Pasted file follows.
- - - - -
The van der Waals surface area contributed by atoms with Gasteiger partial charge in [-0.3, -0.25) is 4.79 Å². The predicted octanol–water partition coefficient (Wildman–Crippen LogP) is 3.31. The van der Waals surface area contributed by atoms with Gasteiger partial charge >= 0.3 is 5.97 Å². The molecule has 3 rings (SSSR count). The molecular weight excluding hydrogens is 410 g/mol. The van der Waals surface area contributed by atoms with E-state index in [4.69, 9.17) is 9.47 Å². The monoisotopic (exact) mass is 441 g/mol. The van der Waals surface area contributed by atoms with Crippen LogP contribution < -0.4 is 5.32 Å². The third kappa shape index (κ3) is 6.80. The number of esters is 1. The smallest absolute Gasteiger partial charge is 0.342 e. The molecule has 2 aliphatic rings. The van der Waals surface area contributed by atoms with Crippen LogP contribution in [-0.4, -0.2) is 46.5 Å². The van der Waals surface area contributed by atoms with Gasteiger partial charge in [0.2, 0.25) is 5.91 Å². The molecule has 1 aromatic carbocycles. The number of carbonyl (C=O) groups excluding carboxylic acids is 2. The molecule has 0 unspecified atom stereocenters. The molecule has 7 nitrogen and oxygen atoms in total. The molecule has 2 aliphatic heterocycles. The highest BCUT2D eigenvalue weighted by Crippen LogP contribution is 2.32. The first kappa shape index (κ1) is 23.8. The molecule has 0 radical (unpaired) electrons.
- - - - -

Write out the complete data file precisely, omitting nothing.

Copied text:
The van der Waals surface area contributed by atoms with Gasteiger partial charge in [-0.3, -0.25) is 4.79 Å². The predicted octanol–water partition coefficient (Wildman–Crippen LogP) is 3.31. The van der Waals surface area contributed by atoms with Gasteiger partial charge >= 0.3 is 5.97 Å². The molecule has 3 rings (SSSR count). The molecular weight excluding hydrogens is 410 g/mol. The van der Waals surface area contributed by atoms with E-state index in [4.69, 9.17) is 9.47 Å². The monoisotopic (exact) mass is 441 g/mol. The van der Waals surface area contributed by atoms with Crippen LogP contribution < -0.4 is 5.32 Å². The third kappa shape index (κ3) is 6.80. The number of esters is 1. The smallest absolute Gasteiger partial charge is 0.342 e. The molecule has 2 aliphatic rings. The van der Waals surface area contributed by atoms with Crippen LogP contribution in [-0.4, -0.2) is 46.5 Å². The van der Waals surface area contributed by atoms with Gasteiger partial charge in [0.2, 0.25) is 5.91 Å². The molecule has 1 aromatic carbocycles. The number of carbonyl (C=O) groups excluding carboxylic acids is 2. The molecule has 0 unspecified atom stereocenters. The molecule has 7 nitrogen and oxygen atoms in total. The molecule has 2 aliphatic heterocycles. The highest BCUT2D eigenvalue weighted by Crippen LogP contribution is 2.32. The first kappa shape index (κ1) is 23.8. The molecule has 0 radical (unpaired) electrons.